Hanging doors……

It’s not just the floors that aren’t level or straight in my barn. None of the walls are either – which created its own set of challenges when it came to hanging doors and fixing skirting.

I am fortunate that most of the barn is a sort of open plan layout. Most of the main rooms lead through openings and archways in the original stone walls, so no need for any doors.

And since there’s not doors at all upstairs in the master bedroom suite, it meant I only had 7 doors to hang in the main part of the house. More than enough, believe me.

Not only are none of my walls straight, but not a single one of them is standard door size. Unfortunately with doors, you can’t just trim to size as much as you want, and there are ‘maximum recommended adjustments’.  Which meant:

  1. My choice of door was partly determined by finding one with the largest possible adjustment allowance
  2. I had to spend ages working out for each individual door whether said allowance gave me enough leeway on a standard sized door, or whether I had to buy a non-standard size.
  3. if buying a non-standard size and trimming the door to the maximum allowance still wouldn’t fit, how could I adjust the size of the door linings in situ

Buying a door really shouldn’t be that difficult…..

I ended up with a separate design plan for every door, that looked something like this:

  • Door 1: Standard door, trim 6mm, reduce height of door opening 6cm
  • Door 2: Standard door, trim 4mm
  • Door 3: Standard door, trim max 8mm each side and plane 3mm off door lining
  • Door 4: Standard door, reduce width of door opening 2cm
  • Door 5: Standard door
  • Door 6: Standard door, trim 3mm, reduce height of door opening 1cm
  • Door 7: Buy a bigger door

And once again, with my rosy-eyed view of housebuilding, I’d assumed I’d be able to get 3 or 4 doors hung in a weekend. I, mean, apart from a bit of planing, how hard can hanging a door be? Couple of weekends to finish them all – jobs a good’un.

When will I ever learn?

Doors, hinges, handles and locks duly arrived. And at that point I discovered that not only are none of my walls straight, none of my door openings a standard size, but actually none of the door openings are square either.

Fortunately I do own an electric plane (a birthday present, because what every girl needs on her birthday wish list is an electric plane), so at least I wasn’t having to plane it all by hand. But given the erratic sizes and shapes of my door opening, the planing was a work of precision engineering – otherwise known as trial, error, guesswork and quite a lot of cursing.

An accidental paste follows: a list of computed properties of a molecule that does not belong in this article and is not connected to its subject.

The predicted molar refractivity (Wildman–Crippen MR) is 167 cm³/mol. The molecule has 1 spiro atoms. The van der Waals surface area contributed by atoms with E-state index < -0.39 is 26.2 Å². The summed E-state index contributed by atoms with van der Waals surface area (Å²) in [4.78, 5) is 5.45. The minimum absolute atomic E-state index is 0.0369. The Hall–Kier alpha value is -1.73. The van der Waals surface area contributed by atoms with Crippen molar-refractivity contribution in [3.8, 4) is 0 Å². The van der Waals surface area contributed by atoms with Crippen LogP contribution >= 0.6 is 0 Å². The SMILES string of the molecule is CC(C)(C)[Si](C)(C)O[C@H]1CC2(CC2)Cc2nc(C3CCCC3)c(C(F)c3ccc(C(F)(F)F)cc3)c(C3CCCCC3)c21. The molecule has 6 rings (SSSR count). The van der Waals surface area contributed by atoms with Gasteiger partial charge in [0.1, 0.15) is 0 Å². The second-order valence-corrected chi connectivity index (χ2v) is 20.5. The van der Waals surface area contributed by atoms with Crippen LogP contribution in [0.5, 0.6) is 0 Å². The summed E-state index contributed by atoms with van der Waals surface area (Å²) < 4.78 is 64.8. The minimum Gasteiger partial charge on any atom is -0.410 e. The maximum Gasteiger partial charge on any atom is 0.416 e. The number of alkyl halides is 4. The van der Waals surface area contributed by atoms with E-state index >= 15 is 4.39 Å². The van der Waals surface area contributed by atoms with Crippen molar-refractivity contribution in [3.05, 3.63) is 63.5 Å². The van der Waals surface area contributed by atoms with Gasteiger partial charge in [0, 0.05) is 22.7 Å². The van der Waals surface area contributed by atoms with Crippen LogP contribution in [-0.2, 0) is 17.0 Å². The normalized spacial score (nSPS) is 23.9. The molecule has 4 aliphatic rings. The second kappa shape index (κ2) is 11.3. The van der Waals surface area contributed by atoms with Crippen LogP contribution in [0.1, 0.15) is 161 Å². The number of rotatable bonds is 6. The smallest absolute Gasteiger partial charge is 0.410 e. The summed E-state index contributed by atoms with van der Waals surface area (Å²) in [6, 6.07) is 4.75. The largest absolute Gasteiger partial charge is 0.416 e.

And if planing the doors weren’t bad enough, planing the door linings was worse. The plane can’t reach into the corner of the door opening. Which meant doing the job by hand with a hammer and chisel. Not a job for the fainthearted.

When each  door/opening had finally been planed, chiselled and bullied to fit, next job was oiling. I’d bought oak doors. They’d been delivered unfinished. So three coats of Danish oil were required before they could be fitted. By comparison with the trauma of sizing the doors, not a difficult job, but a tough old workout for the arms and shoulders.

All oiled and looking good, final job before hanging was handles and hinges. Again by comparison to the planing, not hard. But since nothing should ever be truly straight forward for my barn, and as the final insult to my door hanging saga, I don’t know whether it was a design flaw, or whether I’d ordered the wrong size latches but the screws to fix the handle and lock plates on the door were too long. Only one in three of them went in properly – the others were blocked by the internal mechanism of the lock. Which meant getting an angle grinder out to cut down and re-sharpen half a dozen tiny screws for each door. Patience is a virtue……..or so I’ve been led to believe!

After all that, finally ready to be fitted. Ideally, door hanging is easiest as a two-man job – one man to lift and hold the door in place while the other marks out where the hinges have to go. As a one-girl job, it involved a crow-bar and some blocks of wood for leverage, some left over spacers (from fitting the wood floor) to balance the door on, a few more broken nails and quite a bit of swearing.

Yeah, of course I can get 4 doors hung in a weekend, no problem ……….. In fact it took about two months to do all seven of them.

Still, now they’re in place (and yes they do open, close and lock properly!) they’re looking pretty good if I do say so myself!

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